An Interview with Angelicum Alumna Rebecca Clemenz
1. How did you end up studying at the Angelicum?
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In the year 2001, I walked into a bar in Rome and met a group of men who changed my life. At the time I was living in Trastevere, working as a tour guide and leading a life worthy of the cover of Cosmo. The bar was an Irish one, just around the corner from my studio apartment, and the men were seminarians from the Pontifical North American College.
Having grown up an occasional Anglican, the freedom of my new life in Rome had taken me far from any form of church or worship. I was giving tours at the Vatican, had seen firsthand the partying side of the World Youth Day 2000 celebrations in Rome, and saw hypocrisy everywhere. I scoffed at the seminarians, “The Catholic church is a waste of money and space! Sell the churches and give the money to the poor! Leave women alone to make their own ‘choices’ about their bodies! This sham is not what Jesus founded!” It was an animated discussion; they handed me a copy of the catechism and put me in touch with Father Michael Osborn from the Diocese of Kalamazoo. Fr. Osborn invited me to make a list of all the reasons I wasn’t Catholic, and then call him.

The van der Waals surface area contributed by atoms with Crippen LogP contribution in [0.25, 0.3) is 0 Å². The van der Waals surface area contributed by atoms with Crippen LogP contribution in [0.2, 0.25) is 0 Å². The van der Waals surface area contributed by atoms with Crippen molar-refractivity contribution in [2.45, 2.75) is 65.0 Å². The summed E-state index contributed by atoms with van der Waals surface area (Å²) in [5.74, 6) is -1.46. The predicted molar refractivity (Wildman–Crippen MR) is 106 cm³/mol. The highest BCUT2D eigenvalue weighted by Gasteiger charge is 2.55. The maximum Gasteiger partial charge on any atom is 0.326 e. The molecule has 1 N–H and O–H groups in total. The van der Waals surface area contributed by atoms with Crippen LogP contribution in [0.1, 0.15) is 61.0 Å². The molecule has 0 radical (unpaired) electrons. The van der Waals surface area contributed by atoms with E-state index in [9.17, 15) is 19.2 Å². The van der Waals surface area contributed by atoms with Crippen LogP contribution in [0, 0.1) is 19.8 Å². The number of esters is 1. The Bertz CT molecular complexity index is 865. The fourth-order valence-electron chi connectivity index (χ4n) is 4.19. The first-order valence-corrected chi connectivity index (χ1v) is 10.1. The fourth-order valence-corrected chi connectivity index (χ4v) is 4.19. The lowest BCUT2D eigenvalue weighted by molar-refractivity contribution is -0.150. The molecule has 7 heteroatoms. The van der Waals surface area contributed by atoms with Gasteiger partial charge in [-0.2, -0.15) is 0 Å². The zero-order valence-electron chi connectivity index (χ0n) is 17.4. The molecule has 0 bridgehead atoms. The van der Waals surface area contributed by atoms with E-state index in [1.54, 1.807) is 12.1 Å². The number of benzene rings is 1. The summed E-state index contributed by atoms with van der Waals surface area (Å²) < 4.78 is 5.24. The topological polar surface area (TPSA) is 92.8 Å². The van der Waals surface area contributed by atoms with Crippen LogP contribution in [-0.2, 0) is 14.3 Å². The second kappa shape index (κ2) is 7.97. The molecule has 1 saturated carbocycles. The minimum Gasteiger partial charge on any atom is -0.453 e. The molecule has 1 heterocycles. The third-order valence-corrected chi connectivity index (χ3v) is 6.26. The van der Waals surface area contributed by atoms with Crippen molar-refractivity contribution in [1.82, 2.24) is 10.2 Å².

I took the challenge seriously, combed through the catechism, looked up the footnotes, made my lists. I was sure that I would be the one who could bring down the church. I would find The Thing that unraveled this ridiculous organisation. Many hours of reading and discussion later, my list of reasons why I am not Catholic had been blown away. What I had sought to unravel, had started to sew itself together inside of me. I had found something beautiful and true—or rather, it had found me.